So how did you get used to directing porn as you seemed quite reticent.

Initially I would go to sets and direct all the dialogue and all the action leading up to the actual sex and then I would make a good excuse for why I had to go. I could not get my mind around the fact that I would be in the same room while others were having sex and then telling them what to do was even more bizarre. It went on that way until the owner of the company basically said I had to say and direct all the way through otherwise he couldn’t see me progressing with the company.

Directing that first sex scene was incredibly intense work, liberating, scary and wildly exciting. I couldn’t help but wonder what my family would think if they found out. I took the stand of not telling anyone about it. Eventually, I got to the point where I had to admit that I was not just doing this work because of the money but in fact, I really enjoyed the work. I found that it reminded me a lot of directing live stage where the scenes were erotic. I love that feeling.


People might not realize it, but a healthy collective of females work in the industry….. Business/company owners camerawomen, female directors -and we’re here to stay.

We spoke to the VP of xHamster who is helping to push women directors. We wondered if like in mainstream women behind the cameras are a rarity.

It was a rarity when I broke into the business in 2009 but not anymore. I don’t think it even matters what the director’s gender is at this point. The industry wouldn’t fall apart if there were no females directing films. Maybe certain viewers want to see a woman directing a movie because they see it is a novelty or perhaps more sensual than male-directed content? Perhaps viewers who prefer female direction are entertained or tantalized by the fact that there is a woman dictating an adult movie rather than a male? There’s a mystique around what I do. I get so many people on social media amazed by my films and like the fact that I show my face and post a lot of behind-the-scenes from my projects. I show that I’m proud of my work and not standing being a facade.

People might not realize it, but a healthy collective of females work in the industry in many different facets beyond performing. Business/company owners and leaders, camerawomen, female directors — and we’re here to stay. When I got into the industry ten years ago there were very few female directors like there were less than five. Now, there is a dozen.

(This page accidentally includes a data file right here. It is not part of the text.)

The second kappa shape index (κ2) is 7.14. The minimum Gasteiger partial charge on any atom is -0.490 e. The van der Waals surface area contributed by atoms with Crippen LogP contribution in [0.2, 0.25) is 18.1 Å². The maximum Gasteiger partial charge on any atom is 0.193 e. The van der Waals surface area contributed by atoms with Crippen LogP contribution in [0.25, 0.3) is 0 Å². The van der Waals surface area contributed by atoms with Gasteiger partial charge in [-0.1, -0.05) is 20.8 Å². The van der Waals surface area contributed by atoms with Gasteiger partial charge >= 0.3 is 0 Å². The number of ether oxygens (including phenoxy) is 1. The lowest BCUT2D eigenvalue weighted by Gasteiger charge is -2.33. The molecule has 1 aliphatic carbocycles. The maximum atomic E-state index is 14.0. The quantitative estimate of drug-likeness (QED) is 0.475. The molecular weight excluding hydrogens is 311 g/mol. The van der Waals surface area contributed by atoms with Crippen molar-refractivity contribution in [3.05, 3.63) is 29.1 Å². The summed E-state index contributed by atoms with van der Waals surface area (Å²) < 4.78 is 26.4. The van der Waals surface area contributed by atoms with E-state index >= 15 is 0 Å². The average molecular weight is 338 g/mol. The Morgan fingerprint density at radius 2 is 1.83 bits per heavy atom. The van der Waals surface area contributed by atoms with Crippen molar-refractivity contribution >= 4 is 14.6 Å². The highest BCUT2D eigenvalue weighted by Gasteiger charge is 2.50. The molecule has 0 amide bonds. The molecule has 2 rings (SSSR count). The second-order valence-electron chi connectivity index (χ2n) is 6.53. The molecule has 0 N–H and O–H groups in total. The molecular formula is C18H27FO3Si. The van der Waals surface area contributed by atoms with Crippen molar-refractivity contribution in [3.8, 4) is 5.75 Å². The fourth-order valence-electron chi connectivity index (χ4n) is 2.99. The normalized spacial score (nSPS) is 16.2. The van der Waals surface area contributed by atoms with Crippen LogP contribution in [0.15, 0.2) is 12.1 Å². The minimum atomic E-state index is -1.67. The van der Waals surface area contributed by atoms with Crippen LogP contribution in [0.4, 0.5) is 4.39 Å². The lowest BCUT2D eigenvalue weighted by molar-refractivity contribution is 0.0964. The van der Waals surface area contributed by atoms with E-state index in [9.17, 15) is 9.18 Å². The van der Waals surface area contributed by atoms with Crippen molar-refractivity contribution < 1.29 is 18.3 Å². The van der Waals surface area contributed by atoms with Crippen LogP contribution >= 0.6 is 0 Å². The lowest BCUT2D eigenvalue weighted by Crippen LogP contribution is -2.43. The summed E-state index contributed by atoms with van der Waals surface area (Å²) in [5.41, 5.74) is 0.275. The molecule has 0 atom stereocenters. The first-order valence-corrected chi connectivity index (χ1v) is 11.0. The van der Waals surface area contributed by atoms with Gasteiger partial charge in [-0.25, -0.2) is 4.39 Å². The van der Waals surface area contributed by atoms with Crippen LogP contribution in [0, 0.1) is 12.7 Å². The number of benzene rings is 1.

If there is so much competition, then how do you ensure you are unique?

I love creating a story around a sexual encounter. I don’t ever make movies that are just sex without a solid and believable context surrounding the physical act. I entered this business with decades of experience. I didn’t just take a job directing porn without having a strong idea of what I was doing and how it was all going to be accomplished. I also brought a mainstream sensibility to my films and a passion for the art of erotica, for long, sexy, sensual seductions and real orgasms from the women in my movies. Most importantly, I brought my dedication to the art and craft of creative filmmaking and continuously delivered beautiful content.

Lastly tell us about your film “Unfolding” which is out now?

Unfolding is the fourth book-based movie collaboration with New York Times best-selling author Selena Kitt. It marks the seventh book adaptation I have brought to life for Adam&Eve Pictures-the film division of the mega-novelty company. Unfolding is quite a movie–three and a half hours long with seven gorgeous sex scenes and a powerful, romantic storyline- I think this is the best movie I have ever made, honestly. The performers I cast in the film and how they created these characters with me and worked so closely with me, was magical. It is one of those special projects that every filmmaker dreams of experiencing (mainstream or adult) in their career. We knew we were making something special and the way it’s just taken off straight out of the gates now that it’s available for purchase says it all.

KAY BRANDT//INSTAGRAM